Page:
Loan costs surge | Farmers looking to reduce debt could drive down crop prices
MOSCOW/LONDON (Reuters) — A significant rise in the cost of borrowing for Russia’s agricultural sector, partly caused by western sanctions, is fanning a grain export rush as farmers cash in on crops to repay increasingly expensive bank debt.
Russian farmers are heavily dependent on loans to finance crop cycles, but brisk selling from the world’s fourth-biggest grain exporter to service debt may prove counterproductive, as it is likely to push down prices.
Corn and wheat have already hit four-year lows on bumper global supplies.
Farmers rushed to sell grain in Russia’s south, a trader said.
“They were selling to cover their liabilities.”
The situation may now shift to Russia’s Central and Volga regions, he added.
Moscow nursed farmers through the financial crisis of 2008 and droughts in 2010 and 2012 with easy access to finance, helping to stave off job losses.
European Union, Canada and U.S. sanctions are the latest rough patch, but the government is likely to be less able to help this time.
Last month, the European Union agreed to its toughest sanctions yet against Moscow in response to Russia’s annexation of Crimea and support for separatist rebels in Ukraine.
Russia’s largest lender Sberbank and Russian Agricultural Bank, two major creditors to the farm sector, have been added to the EU’s sanctions list, preventing them from accessing the EU capital markets. Russian Agricultural Bank is on the U.S. list.
According to Russia’s central bank, ruble-denominated debt in the agriculture and hunting sectors stood at $35 billion US as of July 1.
“The situation with credit resource availability is critical in the agriculture sector,” said Andrey Oleynik, managing director of Russian company Basic Element’s agribusiness.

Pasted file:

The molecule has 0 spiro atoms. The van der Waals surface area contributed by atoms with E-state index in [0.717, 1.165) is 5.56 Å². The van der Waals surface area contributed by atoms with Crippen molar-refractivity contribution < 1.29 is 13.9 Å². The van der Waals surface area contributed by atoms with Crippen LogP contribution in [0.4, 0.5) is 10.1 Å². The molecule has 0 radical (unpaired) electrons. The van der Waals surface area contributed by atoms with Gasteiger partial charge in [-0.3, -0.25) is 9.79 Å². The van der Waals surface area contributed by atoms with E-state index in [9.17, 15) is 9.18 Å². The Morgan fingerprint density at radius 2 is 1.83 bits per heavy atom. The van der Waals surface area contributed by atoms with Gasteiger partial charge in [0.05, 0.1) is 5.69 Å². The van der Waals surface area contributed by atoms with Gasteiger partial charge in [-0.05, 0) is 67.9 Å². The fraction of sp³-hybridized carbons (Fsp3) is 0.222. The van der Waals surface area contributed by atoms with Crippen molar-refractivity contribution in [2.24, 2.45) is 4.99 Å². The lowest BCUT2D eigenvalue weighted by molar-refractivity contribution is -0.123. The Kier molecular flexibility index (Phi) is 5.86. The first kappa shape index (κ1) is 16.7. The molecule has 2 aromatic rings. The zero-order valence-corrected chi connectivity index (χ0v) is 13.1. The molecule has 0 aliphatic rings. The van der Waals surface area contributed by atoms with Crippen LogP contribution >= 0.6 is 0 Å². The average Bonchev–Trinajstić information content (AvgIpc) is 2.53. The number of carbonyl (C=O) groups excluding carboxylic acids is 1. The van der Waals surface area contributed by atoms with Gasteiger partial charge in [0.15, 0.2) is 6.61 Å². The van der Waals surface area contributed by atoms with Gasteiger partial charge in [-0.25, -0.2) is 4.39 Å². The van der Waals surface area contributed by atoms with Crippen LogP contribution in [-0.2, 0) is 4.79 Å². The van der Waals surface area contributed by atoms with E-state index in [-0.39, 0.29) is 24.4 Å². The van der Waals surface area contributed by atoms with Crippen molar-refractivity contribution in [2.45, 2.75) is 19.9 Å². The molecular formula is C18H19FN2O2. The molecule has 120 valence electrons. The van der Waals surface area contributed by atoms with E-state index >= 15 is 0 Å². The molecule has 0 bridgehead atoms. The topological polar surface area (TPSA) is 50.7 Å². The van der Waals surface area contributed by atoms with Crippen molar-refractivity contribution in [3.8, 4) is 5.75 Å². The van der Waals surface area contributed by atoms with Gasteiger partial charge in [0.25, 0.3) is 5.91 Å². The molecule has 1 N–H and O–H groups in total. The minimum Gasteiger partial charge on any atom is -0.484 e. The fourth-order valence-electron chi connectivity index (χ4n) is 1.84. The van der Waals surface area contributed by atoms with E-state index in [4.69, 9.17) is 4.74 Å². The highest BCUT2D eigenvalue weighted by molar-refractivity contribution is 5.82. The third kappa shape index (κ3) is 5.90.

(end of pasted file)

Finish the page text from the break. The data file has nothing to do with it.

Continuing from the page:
“All (of the Russian) agriculture sector is critically dependent on imported plant protection products, complex fertilizers and seeds.”
Interest rates on loans to the agricultural sector are up between three and four percentage points compared with a range of 12 to 14 percent at the start of the year, due to rising key central bank rates, Oleynik said.
Traders said that this had resulted in Russian farmers front-loading crop sales, to pay off debt as quickly as possible. Front-loading means selling most of a crop early in the season.
“If interest rates go up, you will have front-loading, people will cash in to repay credit rather than carry goods,” said a trader.
Russian Agricultural Bank has reported persistently weak asset quality, reflected in a high level of problem loans, which accounted for 23 percent of gross loans at the end of 2013, Moody’s rating agency said in a recent report.
“The high level of problem loans is primarily explained by weak credit underwriting practices in the past. It also reflects the bank’s policy mandate to service a broad range of agricultural borrowers, including borrowers with relatively weak profiles to which many other banks do not lend,” Moody’s added.
Russia exported a record 3.1 million tonnes of grain in July, up from the previous record of 2.5 million tonnes in July last year, agriculture consultancy IKAR said.
“People are talking now about a 60 million tonne wheat crop. There’s no doubt the farmers will keep selling,” a European trader said.
“Russian wheat will stay cheap because there’s plenty of it. They have the quality, but they have no big chance to ask for better prices. There’s too much.”